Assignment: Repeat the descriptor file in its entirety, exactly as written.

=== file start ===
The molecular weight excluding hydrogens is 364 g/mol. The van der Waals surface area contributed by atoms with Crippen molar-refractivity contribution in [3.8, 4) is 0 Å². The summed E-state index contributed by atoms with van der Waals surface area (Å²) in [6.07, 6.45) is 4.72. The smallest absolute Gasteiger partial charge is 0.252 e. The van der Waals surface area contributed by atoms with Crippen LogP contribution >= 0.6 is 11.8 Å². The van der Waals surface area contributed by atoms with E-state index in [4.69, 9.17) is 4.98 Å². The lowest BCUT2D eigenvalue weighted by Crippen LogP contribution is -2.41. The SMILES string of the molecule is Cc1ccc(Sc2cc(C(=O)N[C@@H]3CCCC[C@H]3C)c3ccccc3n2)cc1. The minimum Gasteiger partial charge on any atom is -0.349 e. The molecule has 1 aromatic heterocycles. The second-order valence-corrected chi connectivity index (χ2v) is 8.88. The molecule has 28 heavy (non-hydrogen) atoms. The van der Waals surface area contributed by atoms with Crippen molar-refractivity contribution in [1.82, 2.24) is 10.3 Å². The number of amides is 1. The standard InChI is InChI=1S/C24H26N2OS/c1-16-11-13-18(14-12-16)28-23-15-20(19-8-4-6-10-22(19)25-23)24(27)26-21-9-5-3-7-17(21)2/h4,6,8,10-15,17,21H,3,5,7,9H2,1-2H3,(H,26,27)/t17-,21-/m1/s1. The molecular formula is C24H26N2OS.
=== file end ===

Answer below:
The molecular weight excluding hydrogens is 364 g/mol. The van der Waals surface area contributed by atoms with Crippen molar-refractivity contribution in [3.8, 4) is 0 Å². The summed E-state index contributed by atoms with van der Waals surface area (Å²) in [6.07, 6.45) is 4.72. The smallest absolute Gasteiger partial charge is 0.252 e. The van der Waals surface area contributed by atoms with Crippen LogP contribution >= 0.6 is 11.8 Å². The van der Waals surface area contributed by atoms with E-state index in [4.69, 9.17) is 4.98 Å². The lowest BCUT2D eigenvalue weighted by Crippen LogP contribution is -2.41. The SMILES string of the molecule is Cc1ccc(Sc2cc(C(=O)N[C@@H]3CCCC[C@H]3C)c3ccccc3n2)cc1. The minimum Gasteiger partial charge on any atom is -0.349 e. The molecule has 1 aromatic heterocycles. The second-order valence-corrected chi connectivity index (χ2v) is 8.88. The molecule has 28 heavy (non-hydrogen) atoms. The van der Waals surface area contributed by atoms with Crippen molar-refractivity contribution in [1.82, 2.24) is 10.3 Å². The number of amides is 1. The standard InChI is InChI=1S/C24H26N2OS/c1-16-11-13-18(14-12-16)28-23-15-20(19-8-4-6-10-22(19)25-23)24(27)26-21-9-5-3-7-17(21)2/h4,6,8,10-15,17,21H,3,5,7,9H2,1-2H3,(H,26,27)/t17-,21-/m1/s1. The molecular formula is C24H26N2OS.